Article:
In comments, many readers said they loved it. We were struck by this horrific passage:
SUBIN (9/28/14): [I]f procrastination is so clearly a society-wide, public condition, why is it always framed as an individual, personal deficiency? Why do we assume our own temperaments and habits are at fault—and feel bad about them—rather than question our culture’s canonization of productivity?

I was faced with these questions at an unlikely event this past July—an academic conference on procrastination at the University of Oxford. It brought together a bright and incongruous crowd: an economist, a poetry professor, a “biographer of clutter,” a queer theorist, a connoisseur of Iraqi coffee-shop culture. There was the doctoral student who spoke on the British painter Keith Vaughan, known to procrastinate through increasingly complicated experiments in auto-erotica. There was the children’s author who tied herself to her desk with her shoelaces.

The keynote speaker, Tracey Potts, brought a tin of sugar cookies she had baked in the shape of the notorious loiterer Walter Benjamin. The German philosopher famously procrastinated on his “Arcades Project,” a colossal meditation on the cityscape of Paris where the figure of the flâneur—the procrastinator par excellence—would wander...

As we entered the ninth, grueling hour of the conference, a professor laid out a taxonomy of dithering so enormous that I couldn’t help but wonder: Whatever you’re doing, aren’t you by nature procrastinating from doing something else?
The conference had a biographer of clutter! Also, a theorist about queer procrastination! Every top conference does!

You should be extremely annoyed with horrible people like Subin and Potts, who wasted time baking those fracking cookies in the shape of an alleged philosopher whose life story Subin made virtually incoherent. Over the past thirty years, they and their kind have been wasting time at international conferences of the type described in that passage, creating the impression that a serious work is occurring.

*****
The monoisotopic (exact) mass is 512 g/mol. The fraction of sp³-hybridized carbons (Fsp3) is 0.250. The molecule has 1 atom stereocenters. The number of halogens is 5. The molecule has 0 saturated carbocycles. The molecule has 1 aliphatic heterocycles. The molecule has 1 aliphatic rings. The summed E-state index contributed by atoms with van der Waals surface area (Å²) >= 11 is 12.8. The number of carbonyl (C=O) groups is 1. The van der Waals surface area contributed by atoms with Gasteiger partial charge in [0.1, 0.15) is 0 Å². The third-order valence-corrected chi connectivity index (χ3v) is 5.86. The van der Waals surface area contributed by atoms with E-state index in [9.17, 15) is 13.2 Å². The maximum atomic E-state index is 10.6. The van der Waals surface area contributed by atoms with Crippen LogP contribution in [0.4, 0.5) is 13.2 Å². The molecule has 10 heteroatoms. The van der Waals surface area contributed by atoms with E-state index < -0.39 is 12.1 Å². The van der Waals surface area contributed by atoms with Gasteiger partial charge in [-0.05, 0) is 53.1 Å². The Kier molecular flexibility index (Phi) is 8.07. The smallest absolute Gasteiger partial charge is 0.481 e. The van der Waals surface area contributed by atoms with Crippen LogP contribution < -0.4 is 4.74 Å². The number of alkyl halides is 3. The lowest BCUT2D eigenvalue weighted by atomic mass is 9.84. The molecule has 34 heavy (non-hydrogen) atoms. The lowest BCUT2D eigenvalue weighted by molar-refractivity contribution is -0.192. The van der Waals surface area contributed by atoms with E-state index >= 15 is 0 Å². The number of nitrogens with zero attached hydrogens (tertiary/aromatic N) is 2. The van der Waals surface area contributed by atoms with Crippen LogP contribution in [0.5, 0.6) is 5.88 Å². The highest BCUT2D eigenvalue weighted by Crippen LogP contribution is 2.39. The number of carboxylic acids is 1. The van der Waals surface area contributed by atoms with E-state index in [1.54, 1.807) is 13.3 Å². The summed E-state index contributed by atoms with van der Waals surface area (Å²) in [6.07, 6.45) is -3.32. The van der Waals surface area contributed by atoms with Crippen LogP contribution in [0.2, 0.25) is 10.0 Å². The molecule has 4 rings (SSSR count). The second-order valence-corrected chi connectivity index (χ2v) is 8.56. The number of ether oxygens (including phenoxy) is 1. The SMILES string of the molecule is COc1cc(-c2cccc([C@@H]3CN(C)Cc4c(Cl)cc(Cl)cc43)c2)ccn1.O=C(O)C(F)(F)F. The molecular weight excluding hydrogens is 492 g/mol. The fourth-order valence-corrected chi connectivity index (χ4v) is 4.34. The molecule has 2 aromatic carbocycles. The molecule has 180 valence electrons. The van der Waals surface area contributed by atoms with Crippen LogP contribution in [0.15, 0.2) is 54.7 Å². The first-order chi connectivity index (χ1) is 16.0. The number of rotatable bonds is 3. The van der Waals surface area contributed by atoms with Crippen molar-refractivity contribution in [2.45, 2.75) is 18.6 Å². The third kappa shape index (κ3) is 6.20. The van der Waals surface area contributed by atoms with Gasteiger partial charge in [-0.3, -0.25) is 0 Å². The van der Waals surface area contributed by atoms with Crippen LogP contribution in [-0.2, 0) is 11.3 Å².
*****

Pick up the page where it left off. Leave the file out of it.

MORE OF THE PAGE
Gullible newspapers like the New York Times pretend that these high academics are involved in serious work.

Unfortunately, they aren’t. As they piddle their time away, their guild’s economists keep pimping the cant of billionaires, in the way Krugman described in Sunday's Book Review section. None of their pretty class stoops to the actual work of the day—refuting the disinformation spewed by the people like Hannity.

We’ll offer you more on that horrific conference this week. To peruse its truly horrific web site, you can just click this.

That said, you ought to be very angry at useless young people like Subin. Their conferences are funded by gifts from the plutocrats and it horrifically shows.

Tomorrow, we’re back to The Houses of Nantucket County. We’ll be explaining how the world seems to work—the world which has us in our second war in Iraq.

How weird that it is left to us to describe the role of those lovely houses in the journalistic horror show of the past thirty years! That said, who else is going to do it? Career journalist will never tell you how their world actually works. The Subins, meanwhile, flounce around at Oxford with their plutocrat-financed acts of self-absorption.

That horrific international conference is linked to The Houses of Nantucket Country. Everything’s pretty in those realms. The truth is told not to escape.

At Oxford, the flâneurs are in charge. They're eating their Walter Benjamin cookies and trying themselves to desks with shoelaces. This leaves the plutocrats free to do business in The Houses of Nantucket County.

Amtrak willing, that story resumes tomorrow.

Just for the record: The theorist of queer procrastination was the regally named Lilith Dornhuber de Bellesiles, whose presentation was called The Queer Art of Procrastination. For verification, click here.

On most recently looking into Steven Pinker!


How did these giants not notice:
For the first time since an elderly friend became ill four years ago, Amtrak semi-failed us yesterday.

But that's a different story.